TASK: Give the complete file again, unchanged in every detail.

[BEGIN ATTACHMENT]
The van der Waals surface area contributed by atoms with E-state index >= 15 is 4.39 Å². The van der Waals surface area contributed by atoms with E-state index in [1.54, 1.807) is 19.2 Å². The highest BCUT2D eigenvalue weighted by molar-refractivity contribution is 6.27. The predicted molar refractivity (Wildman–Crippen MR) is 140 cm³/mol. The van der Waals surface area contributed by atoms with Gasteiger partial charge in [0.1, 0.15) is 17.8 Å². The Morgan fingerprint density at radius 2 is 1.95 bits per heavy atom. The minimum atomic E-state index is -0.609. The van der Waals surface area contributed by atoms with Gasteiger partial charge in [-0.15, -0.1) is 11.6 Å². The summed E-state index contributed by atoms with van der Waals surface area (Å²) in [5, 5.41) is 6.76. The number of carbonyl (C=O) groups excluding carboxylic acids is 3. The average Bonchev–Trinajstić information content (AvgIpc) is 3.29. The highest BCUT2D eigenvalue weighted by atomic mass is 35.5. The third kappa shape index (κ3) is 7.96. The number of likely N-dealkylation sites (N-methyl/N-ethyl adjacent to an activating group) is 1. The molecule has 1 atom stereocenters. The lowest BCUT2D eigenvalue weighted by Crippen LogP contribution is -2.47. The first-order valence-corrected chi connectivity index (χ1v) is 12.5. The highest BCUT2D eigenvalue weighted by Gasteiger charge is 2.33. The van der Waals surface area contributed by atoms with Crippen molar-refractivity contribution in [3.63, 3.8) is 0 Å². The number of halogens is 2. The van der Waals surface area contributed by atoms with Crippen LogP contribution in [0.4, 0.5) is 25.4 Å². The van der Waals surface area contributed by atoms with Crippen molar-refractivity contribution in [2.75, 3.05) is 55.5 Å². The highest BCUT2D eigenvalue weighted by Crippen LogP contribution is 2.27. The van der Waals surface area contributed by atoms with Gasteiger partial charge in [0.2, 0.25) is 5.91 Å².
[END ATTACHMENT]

The van der Waals surface area contributed by atoms with E-state index >= 15 is 4.39 Å². The van der Waals surface area contributed by atoms with E-state index in [1.54, 1.807) is 19.2 Å². The highest BCUT2D eigenvalue weighted by molar-refractivity contribution is 6.27. The predicted molar refractivity (Wildman–Crippen MR) is 140 cm³/mol. The van der Waals surface area contributed by atoms with Gasteiger partial charge in [0.1, 0.15) is 17.8 Å². The Morgan fingerprint density at radius 2 is 1.95 bits per heavy atom. The minimum atomic E-state index is -0.609. The van der Waals surface area contributed by atoms with Gasteiger partial charge in [-0.15, -0.1) is 11.6 Å². The summed E-state index contributed by atoms with van der Waals surface area (Å²) in [5, 5.41) is 6.76. The number of carbonyl (C=O) groups excluding carboxylic acids is 3. The average Bonchev–Trinajstić information content (AvgIpc) is 3.29. The highest BCUT2D eigenvalue weighted by atomic mass is 35.5. The third kappa shape index (κ3) is 7.96. The number of likely N-dealkylation sites (N-methyl/N-ethyl adjacent to an activating group) is 1. The molecule has 1 atom stereocenters. The lowest BCUT2D eigenvalue weighted by Crippen LogP contribution is -2.47. The first-order valence-corrected chi connectivity index (χ1v) is 12.5. The highest BCUT2D eigenvalue weighted by Gasteiger charge is 2.33. The van der Waals surface area contributed by atoms with Crippen molar-refractivity contribution in [3.63, 3.8) is 0 Å². The number of halogens is 2. The van der Waals surface area contributed by atoms with Crippen LogP contribution in [0.4, 0.5) is 25.4 Å². The van der Waals surface area contributed by atoms with Crippen molar-refractivity contribution in [2.75, 3.05) is 55.5 Å². The highest BCUT2D eigenvalue weighted by Crippen LogP contribution is 2.27. The van der Waals surface area contributed by atoms with Gasteiger partial charge in [0.2, 0.25) is 5.91 Å².